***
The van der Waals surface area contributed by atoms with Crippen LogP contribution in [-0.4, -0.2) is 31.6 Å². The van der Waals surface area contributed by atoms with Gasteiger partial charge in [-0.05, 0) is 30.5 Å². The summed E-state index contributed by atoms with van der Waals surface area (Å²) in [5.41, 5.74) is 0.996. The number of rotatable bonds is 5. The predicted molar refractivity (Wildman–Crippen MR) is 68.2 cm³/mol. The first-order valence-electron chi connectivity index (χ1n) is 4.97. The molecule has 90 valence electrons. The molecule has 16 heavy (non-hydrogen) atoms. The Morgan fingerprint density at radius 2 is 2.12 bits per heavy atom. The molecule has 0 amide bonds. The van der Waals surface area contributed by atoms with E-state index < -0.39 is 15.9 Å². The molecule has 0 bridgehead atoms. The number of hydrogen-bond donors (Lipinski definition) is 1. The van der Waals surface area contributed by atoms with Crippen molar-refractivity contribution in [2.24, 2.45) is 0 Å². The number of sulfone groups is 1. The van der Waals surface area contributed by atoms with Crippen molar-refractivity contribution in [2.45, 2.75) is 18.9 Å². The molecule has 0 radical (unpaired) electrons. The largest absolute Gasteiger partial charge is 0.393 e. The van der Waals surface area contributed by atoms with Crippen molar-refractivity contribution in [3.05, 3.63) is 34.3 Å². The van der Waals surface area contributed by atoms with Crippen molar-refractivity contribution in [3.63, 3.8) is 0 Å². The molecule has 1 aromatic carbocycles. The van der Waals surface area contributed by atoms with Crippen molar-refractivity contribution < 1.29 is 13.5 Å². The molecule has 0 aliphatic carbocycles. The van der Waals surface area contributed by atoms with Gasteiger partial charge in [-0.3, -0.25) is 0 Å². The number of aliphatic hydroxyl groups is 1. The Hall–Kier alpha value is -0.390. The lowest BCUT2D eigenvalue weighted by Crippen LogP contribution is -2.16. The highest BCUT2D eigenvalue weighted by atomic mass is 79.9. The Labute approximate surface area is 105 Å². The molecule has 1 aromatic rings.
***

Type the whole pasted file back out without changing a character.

The van der Waals surface area contributed by atoms with Crippen LogP contribution in [-0.4, -0.2) is 31.6 Å². The van der Waals surface area contributed by atoms with Gasteiger partial charge in [-0.05, 0) is 30.5 Å². The summed E-state index contributed by atoms with van der Waals surface area (Å²) in [5.41, 5.74) is 0.996. The number of rotatable bonds is 5. The predicted molar refractivity (Wildman–Crippen MR) is 68.2 cm³/mol. The first-order valence-electron chi connectivity index (χ1n) is 4.97. The molecule has 90 valence electrons. The molecule has 16 heavy (non-hydrogen) atoms. The Morgan fingerprint density at radius 2 is 2.12 bits per heavy atom. The molecule has 0 amide bonds. The van der Waals surface area contributed by atoms with E-state index < -0.39 is 15.9 Å². The molecule has 0 bridgehead atoms. The number of hydrogen-bond donors (Lipinski definition) is 1. The van der Waals surface area contributed by atoms with Crippen molar-refractivity contribution in [2.24, 2.45) is 0 Å². The number of sulfone groups is 1. The van der Waals surface area contributed by atoms with Crippen molar-refractivity contribution in [2.45, 2.75) is 18.9 Å². The molecule has 0 radical (unpaired) electrons. The largest absolute Gasteiger partial charge is 0.393 e. The van der Waals surface area contributed by atoms with Crippen molar-refractivity contribution in [3.05, 3.63) is 34.3 Å². The van der Waals surface area contributed by atoms with Crippen molar-refractivity contribution in [3.63, 3.8) is 0 Å². The molecule has 1 aromatic carbocycles. The van der Waals surface area contributed by atoms with Crippen molar-refractivity contribution < 1.29 is 13.5 Å². The molecule has 0 aliphatic carbocycles. The van der Waals surface area contributed by atoms with Gasteiger partial charge in [-0.3, -0.25) is 0 Å². The number of aliphatic hydroxyl groups is 1. The Hall–Kier alpha value is -0.390. The lowest BCUT2D eigenvalue weighted by Crippen LogP contribution is -2.16. The highest BCUT2D eigenvalue weighted by atomic mass is 79.9. The Labute approximate surface area is 105 Å². The molecule has 1 aromatic rings.